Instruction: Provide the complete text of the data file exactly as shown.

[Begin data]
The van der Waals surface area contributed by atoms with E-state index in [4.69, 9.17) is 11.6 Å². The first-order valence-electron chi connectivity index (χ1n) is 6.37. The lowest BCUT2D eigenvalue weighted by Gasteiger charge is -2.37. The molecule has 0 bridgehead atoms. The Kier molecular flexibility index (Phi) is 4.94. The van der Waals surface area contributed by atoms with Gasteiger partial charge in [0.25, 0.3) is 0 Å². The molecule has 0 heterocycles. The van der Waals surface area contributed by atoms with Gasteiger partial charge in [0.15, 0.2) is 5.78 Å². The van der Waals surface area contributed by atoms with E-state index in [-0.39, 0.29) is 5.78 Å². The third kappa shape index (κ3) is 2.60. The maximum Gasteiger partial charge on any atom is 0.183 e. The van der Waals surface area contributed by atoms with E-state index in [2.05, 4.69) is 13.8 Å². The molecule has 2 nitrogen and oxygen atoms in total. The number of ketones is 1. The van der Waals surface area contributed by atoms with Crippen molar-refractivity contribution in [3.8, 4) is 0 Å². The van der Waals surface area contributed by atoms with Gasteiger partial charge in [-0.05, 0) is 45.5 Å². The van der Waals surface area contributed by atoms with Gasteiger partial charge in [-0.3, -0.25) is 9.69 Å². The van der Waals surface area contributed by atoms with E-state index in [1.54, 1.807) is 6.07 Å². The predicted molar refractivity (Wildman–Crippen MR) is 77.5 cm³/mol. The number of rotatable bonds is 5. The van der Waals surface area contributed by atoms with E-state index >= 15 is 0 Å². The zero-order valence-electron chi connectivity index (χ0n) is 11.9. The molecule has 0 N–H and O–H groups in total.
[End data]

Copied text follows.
The van der Waals surface area contributed by atoms with E-state index in [4.69, 9.17) is 11.6 Å². The first-order valence-electron chi connectivity index (χ1n) is 6.37. The lowest BCUT2D eigenvalue weighted by Gasteiger charge is -2.37. The molecule has 0 bridgehead atoms. The Kier molecular flexibility index (Phi) is 4.94. The van der Waals surface area contributed by atoms with Gasteiger partial charge in [0.25, 0.3) is 0 Å². The molecule has 0 heterocycles. The van der Waals surface area contributed by atoms with Gasteiger partial charge in [0.15, 0.2) is 5.78 Å². The van der Waals surface area contributed by atoms with E-state index in [-0.39, 0.29) is 5.78 Å². The third kappa shape index (κ3) is 2.60. The maximum Gasteiger partial charge on any atom is 0.183 e. The van der Waals surface area contributed by atoms with E-state index in [2.05, 4.69) is 13.8 Å². The molecule has 2 nitrogen and oxygen atoms in total. The number of ketones is 1. The van der Waals surface area contributed by atoms with Crippen molar-refractivity contribution in [3.8, 4) is 0 Å². The van der Waals surface area contributed by atoms with Gasteiger partial charge in [-0.05, 0) is 45.5 Å². The van der Waals surface area contributed by atoms with Gasteiger partial charge in [-0.3, -0.25) is 9.69 Å². The van der Waals surface area contributed by atoms with E-state index in [1.54, 1.807) is 6.07 Å². The predicted molar refractivity (Wildman–Crippen MR) is 77.5 cm³/mol. The number of rotatable bonds is 5. The van der Waals surface area contributed by atoms with E-state index >= 15 is 0 Å². The zero-order valence-electron chi connectivity index (χ0n) is 11.9. The molecule has 0 N–H and O–H groups in total.